Bird Man's AT Journal
Trail Updates and Photos from the 2002 AT "Flip-Flap" Hike
© Bruce Nichols - 2002
|June 4, 2002 |
It's been a long way between computers but I finally have an opportunity to bring everyone up to date on my
I arrived yesterday in Damascus, VA which bills itself as the friendliest hiker town on the AT. Damascus is
After all the cold, wet weather through Georgia and the Smokies, it's been great to enjoy some warmer going. I've spent a couple of days walking shirtless in dappled green forest light and over sunny balds in knee high grass. Sporting a bit of a tan now and looking a bit bristly after a month without shaving.
Some of the highlights of the trail have been the grassy balds just mentioned. Max Patch [image] just south of Hot Springs, NC. Big Bald a bit further north where I watched the full moon rise [image] over blue ridges as the red
I've been up and down over a host of 5000 to 6000 foot mountains as I walked north along the NC/Tenn. border. The trail wanders back and forth from one state to the other over 200+ miles. I'm sure there were times when my left foot was landing in Tennessee while my right foot was treading on North Carolina - and also times when just the opposite was true as the trail snaked and twisted it's way along. Once or twice I
With more time on the trail, I've begun to increase my daily mileage. In the early weeks 12-15 miles a day was about tops. But after a month of walking, 16 to 18 is more the norm and I managed my first 23 mile day on the way into Damascus the day before yesterday. There is a stretch of trail called the "Tennessee Turnpike" that runs up from the Hampton, TN and into Virginia. After a fairly steep climb up from Watauga Lake, the trail runs for almost 50 miles along a long ridge between 3500 and 4100 feet elevation without any really steep climbs or descents and mostly along old woods roads near the top of the crest that make the going fast and relatively easy. I learned from some trail maintenance folks that the last 16 miles into Damascus were part of the original 1940's and 50's AT which made the connection with Peace Pilgrim's 1952 hike seem especially close.
I think the most beautiful section of trail encountered so far has been the Hump Mts [image]. A series of high grassy balds that stretch for about 8 miles after a very difficult 2000 ft. climb in two miles up 6285 foot Roan High Knob. That came about 15 miles into a long day of ups and downs and was probably the most difficult climb encountered on the trail so far. But the next day in the balds between 5000 and 5800 feet was a great reward and one of the most enjoyable visually. Great grassy sweeps of mountain [image] with wild flowers [image], sparse pine and scrub oak, gray outcrops of rock, the trail snaking up ahead and back behind through tall grass, and long, long views of mountain ridges circling the horizon. WOW! This is the stuff I really love. And, of course, finding out what's over the next hill and around the next bend in the trail. Add to that the fact that it was warm and you could actually see something besides clouds made it a great, great day.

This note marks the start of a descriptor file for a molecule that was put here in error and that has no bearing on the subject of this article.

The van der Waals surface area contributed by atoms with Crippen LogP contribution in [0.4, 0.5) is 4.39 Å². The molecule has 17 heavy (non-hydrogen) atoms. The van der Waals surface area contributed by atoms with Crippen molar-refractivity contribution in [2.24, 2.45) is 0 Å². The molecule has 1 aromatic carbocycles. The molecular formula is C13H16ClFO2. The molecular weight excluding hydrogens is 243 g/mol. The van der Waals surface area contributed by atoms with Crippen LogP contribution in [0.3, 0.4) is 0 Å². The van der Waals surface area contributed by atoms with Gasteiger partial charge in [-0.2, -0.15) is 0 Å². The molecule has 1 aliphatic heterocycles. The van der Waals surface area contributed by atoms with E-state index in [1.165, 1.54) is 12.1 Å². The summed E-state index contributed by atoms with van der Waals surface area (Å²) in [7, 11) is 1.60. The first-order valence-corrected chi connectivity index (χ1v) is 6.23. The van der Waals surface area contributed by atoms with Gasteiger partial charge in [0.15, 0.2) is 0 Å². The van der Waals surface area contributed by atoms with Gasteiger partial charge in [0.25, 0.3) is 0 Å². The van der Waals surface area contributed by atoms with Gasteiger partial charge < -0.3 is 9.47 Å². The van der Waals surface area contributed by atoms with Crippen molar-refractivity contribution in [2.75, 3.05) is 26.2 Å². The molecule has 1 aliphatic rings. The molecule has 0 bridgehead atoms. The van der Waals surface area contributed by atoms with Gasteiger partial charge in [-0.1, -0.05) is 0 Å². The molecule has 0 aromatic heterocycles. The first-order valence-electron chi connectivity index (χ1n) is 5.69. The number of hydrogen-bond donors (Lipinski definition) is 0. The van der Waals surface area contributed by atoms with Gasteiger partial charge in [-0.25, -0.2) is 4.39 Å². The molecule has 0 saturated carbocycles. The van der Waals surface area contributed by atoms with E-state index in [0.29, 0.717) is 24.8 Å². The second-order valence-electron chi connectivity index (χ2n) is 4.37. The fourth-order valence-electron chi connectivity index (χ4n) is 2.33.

This does not distract from the other moods of the trail. The quiet of the deep woods, the mystery of the high wooded ridges where bits of the distant landscape come stealing through the gaps in the trees, the myriad of little details that jump out in singular isolation and beauty - like a broken butterfly wing, black with bright blue edging, lying on the leaf littered trail, or the night cries of barred owls filling an almost total blackness, or the whip-o-will that sang above Vandeventer Shelter at 5:30 in the morning - so close it seemed to be perched right on the roof above one's head.
That's enough for the morning. Today is a day off and I have the great luxury of a number of available computers to continue this message. I've meet some wonderful and unusual people on the trail and will profile a few in my next message.
June 4, 2002 - Damascus #2
Taking a "0" day here in Damascus, VA gives me a chance to share a little more of the last few weeks with you. Since I'm not sure where the next computer will appear, I'll make the most of this opportunity in this very "hiker friendly" town.
Along the AT in Georgia, North Carolina, and Tennessee, are a number of establishments that cater to the long distance hikers (and other wanderers) that strike out along the AT each spring. I've stopped in a number of them along the way to get a shower, catch a shuttle into a nearby town to resupply, hang out with other hikers, sleep in a stuffy, overcrowded, smelly, snore filled bunkhouse with either lumpy or no mattresses. What a joy.
The absolute best of these is Elmer's Sunnybank Inn in Hot Springs, NC. More of a B&B than a hostel, Elmer
Elmer is a graying bushy eyebrowed Buddha bellied fellow with a perpetual twinkle in his eye - probably about 60 (thought it's hard to really tell). He spends most of the afternoons preparing dinner for his guests in a wonderfully disheveled kitchen that is also one of the main passageways in and out of the house. He often wears a brown jacket length robe usually worn by someone who has taken some sort of lay vows with a Buddhist order (I've seen many similar in Plum Village and at other gatherings of Thich Nhah Hanh's Order of Interbeing, but do not think that Elmer is associated with that group.)